(picture via berkeleyhomes-dot-com on Flikr)
Today marks the 75th anniversary of one of the most famous and sentimental bridges in the world. The Golden Gate Bridge. In typical San Francisco fashion the celebrations have begun in a shroud of fog, but the party is just beginning and will continue through the night when a firework display will be lit off at 9:30. (If you are brave enough to challenge the crowds and the parking then you may want to download the GoGGBridge app to plan your sight-seeing adventure!) The bridge is the second longest main span suspension bridge in the world.
The Golden Gate bridge is a marvel of engineering for the 1930′s, answering a demanding need for relief from automobile congestion and expensive ferry systems connecting Marin to San Francisco. In 1928 alone over 2 million cars were ferried across the Golden Gate. The origin of the idea of the bridge actually began back in 1916 when a newspaperman, James Wilkins, launched an editorial campaign for a Golden Gate Bridge. This caught the attention of M.M. O’Shaughnessy, a San Francisco engineer, who then contacted several engineers including Joseph Strauss to counsel him on the design and cost of the bridge. Fast forward to January 5, 1933 after years of political debate, design revisions, and funding the first shovel of dirt was turned in Marin County to mark the commencement of construction of the bridge.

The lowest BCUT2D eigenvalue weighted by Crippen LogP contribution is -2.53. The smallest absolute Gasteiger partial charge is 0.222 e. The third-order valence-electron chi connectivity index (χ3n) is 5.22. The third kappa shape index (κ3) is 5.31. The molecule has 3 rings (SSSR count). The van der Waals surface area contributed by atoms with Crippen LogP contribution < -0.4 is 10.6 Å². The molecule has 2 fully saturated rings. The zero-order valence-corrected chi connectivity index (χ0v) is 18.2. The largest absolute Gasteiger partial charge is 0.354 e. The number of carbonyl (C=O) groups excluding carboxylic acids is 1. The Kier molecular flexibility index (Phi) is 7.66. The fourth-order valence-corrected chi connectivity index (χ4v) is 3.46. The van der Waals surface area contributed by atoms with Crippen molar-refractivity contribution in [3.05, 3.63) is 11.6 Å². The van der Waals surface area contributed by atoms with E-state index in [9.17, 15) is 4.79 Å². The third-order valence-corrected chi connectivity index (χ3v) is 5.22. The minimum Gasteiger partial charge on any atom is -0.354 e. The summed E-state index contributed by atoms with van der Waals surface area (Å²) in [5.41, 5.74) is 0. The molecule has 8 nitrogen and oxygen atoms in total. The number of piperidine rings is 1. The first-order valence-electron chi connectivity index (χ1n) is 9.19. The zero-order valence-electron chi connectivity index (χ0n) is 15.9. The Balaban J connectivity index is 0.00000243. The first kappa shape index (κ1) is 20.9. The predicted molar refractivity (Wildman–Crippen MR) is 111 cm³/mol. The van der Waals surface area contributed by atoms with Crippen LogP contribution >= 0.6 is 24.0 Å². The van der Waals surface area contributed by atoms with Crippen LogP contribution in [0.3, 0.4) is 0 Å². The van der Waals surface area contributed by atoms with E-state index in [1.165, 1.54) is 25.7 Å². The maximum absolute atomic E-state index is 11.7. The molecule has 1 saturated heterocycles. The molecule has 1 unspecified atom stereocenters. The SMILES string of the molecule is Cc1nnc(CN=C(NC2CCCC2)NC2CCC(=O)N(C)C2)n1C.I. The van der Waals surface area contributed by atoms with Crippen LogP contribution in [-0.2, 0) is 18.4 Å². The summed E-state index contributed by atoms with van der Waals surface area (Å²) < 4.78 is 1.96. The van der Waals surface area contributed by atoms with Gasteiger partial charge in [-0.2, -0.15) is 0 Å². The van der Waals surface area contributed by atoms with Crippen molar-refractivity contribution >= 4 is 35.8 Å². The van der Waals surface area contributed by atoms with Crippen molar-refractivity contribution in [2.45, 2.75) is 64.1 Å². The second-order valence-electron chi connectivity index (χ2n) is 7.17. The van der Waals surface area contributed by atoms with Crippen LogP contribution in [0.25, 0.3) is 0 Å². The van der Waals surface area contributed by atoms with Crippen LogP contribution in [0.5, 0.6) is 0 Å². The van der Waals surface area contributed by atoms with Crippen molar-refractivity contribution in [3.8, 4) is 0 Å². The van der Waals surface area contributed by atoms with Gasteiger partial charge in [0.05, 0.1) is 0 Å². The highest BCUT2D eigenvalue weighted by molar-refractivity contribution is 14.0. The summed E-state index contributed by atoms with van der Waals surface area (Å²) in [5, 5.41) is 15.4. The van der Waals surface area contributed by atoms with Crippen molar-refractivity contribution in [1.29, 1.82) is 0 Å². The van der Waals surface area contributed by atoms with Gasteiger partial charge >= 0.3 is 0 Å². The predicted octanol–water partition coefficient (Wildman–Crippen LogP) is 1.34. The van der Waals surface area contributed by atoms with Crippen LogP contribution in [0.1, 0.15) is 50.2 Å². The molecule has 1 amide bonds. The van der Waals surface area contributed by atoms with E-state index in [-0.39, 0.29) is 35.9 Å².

The Chief engineer, Joseph Strauss, was remarkably not technically an engineer but talented enough to bring the concept of the suspension bridge to the public and smart enough to surround himself with brilliant engineers who’s innovative structural designs brought the bridge to reality. Although Strauss is noted as Chief Engineer the final suspension design was conceived by Leon Moisseiff, and the towers by architect Irving Morrow who also gave the bridge its beautiful Art Deco details. The Principal Engineer on the project was Charles Alton Ellis who completed most of the technical and theoretical aspects of the bridge and collaborated closely with Moisseiff who completed the structural design, introducing his “deflection theory”.
As you can see in the picture above one of the most interesting challenges of the bridge was the design of the two large cables that span between the two towers. The cables were designed by John a. Roebling and had to be spun on site due to the enormous weight. Several innovations in cable manufacturing and erection were marked by the design for the bridge.
The bridge was completed on May 27th, 1937 and was amazingly enough $1.3 million under its original $35 million budget. As of April of 2011 almost 2 million cars have driven across the Golden Gate Bridge.
(photo via Pascell on Flickr)
The American Society of Civil Engineers named the Golden Gate Bridge a National Historic Civil Engineering Landmark in 1984. Please join CSW|ST2 in celebrating this icon of American engineering and take a walk across the Golden Gate Bridge. 75 years and still going strong!